You are in the desert and you have 3 buckets of water containing a,b,c liters respectively (a,b,c - positive integers).
You need an empty bucket for an unspecified purpose. Being in the desert you need the water and cannot just pour it away.
You have to pour the contents of one bucket into another one. But in any pouring, you must double the contents of the bucket which receives the water.
For example the sequence of bucket contents could be:
3 2 1
1 4 1
0 4 2
Now show that no matter what a,b,c are, you can always manage to empty a bucket under this constraint.
You may assume:
(capacity of each bucket)>(a+b)
(In reply to re(3): Still stumped
by Steve Herman)
.This problem is described in an article Five Algorithmic Puzzles by Peter Winkler that appeared in the Gathering for Gardner.
The solution (slightly abridged):
…start with just two buckets, where one has an even quantity and
one has an odd quantity. Because there are just two unequal buckets, there's
just one move possible: Pour water from the bucket with more water into the
bucket with less water. Note that the move preserves the property that one
bucket is even and the other one is odd.
What happens if we just keep doing this? Since there are a finite
number of states, we must eventually repeat a state we've seen before. In fact,
the first repeated state must be the original configuration. This is because
for any configuration in this sequence, there is a unique prior one -- it's the
one obtained by moving half of the even bucket's water to the odd bucket.<o:p></o:p>
If the cycle is of length n, then by making n-1 moves, we reach
the state "preceding" the initial one. So if we were in the state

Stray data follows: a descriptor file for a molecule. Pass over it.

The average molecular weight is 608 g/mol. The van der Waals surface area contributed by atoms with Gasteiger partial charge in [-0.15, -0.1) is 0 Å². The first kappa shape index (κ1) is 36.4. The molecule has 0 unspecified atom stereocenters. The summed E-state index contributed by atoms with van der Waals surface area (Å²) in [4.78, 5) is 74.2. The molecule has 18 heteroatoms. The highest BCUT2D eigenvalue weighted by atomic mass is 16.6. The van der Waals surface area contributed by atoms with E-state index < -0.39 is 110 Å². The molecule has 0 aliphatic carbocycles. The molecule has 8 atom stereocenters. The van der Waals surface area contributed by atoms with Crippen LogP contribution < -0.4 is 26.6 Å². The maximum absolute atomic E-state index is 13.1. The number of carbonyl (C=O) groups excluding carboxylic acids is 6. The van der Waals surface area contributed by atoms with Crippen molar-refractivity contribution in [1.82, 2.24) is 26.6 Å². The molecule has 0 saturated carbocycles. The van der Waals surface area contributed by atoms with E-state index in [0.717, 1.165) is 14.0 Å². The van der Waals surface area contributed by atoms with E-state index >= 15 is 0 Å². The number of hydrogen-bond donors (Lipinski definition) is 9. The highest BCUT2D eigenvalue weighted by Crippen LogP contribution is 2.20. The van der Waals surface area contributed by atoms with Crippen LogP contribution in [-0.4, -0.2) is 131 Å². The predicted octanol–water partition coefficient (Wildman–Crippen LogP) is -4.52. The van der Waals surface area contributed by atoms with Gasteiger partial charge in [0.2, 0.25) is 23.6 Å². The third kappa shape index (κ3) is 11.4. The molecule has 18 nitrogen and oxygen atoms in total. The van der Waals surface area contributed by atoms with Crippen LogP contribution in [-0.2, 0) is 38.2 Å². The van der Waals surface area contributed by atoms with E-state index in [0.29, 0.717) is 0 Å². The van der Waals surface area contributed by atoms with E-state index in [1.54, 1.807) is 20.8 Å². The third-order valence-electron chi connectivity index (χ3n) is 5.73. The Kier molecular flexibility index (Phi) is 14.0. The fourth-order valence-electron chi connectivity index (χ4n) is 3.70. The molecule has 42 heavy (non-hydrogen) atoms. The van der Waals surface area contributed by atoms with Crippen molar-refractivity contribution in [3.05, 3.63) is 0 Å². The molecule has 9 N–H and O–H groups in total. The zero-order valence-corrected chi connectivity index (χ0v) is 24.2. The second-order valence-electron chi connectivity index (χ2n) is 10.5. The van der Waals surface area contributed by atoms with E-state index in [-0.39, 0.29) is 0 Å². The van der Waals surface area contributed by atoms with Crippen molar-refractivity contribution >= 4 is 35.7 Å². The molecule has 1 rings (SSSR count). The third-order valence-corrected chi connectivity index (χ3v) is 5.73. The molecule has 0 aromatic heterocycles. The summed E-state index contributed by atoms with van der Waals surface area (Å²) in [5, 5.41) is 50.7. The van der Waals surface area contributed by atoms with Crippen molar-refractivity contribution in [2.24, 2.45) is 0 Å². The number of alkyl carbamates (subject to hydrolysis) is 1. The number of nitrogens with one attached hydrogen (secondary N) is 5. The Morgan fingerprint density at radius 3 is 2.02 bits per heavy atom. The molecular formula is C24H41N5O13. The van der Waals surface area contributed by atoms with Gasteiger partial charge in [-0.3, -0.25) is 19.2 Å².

(a,b), where a is even and b is odd, then we can get to the state (a/2, b+a/2).<o:p></o:p>
With this under our belt, let's look at a little more general
case. Suppose one of the buckets has an odd quantity of water, and the other
two have an even quantity of water. Call this the odd-even-even case. We'll
show how to increase the size of the odd bucket, while preserving the evenness
of the other two. Eventually one of the even buckets must be empty. Let the
quantity of water in the buckets be (a, b, c) where a is odd and b and c are
even. First if neither b nor c are a multiple of 4, then make one move among
them so that one of them is a multiple of 4. Now, by relabeling buckets we can
assume without loss of generality that we have three buckets (a, b, c), where a
is odd b is a multiple of 4, and c is even. Now we make a backwards move
between a and b. The three buckets are now (a+b/2, b/2, c). We still have one
odd and two even buckets, and we've grown the odd bucket.
By repeating this
algorithm one of the even buckets must eventually become empty. This solves the
odd-even-even case. <tbc>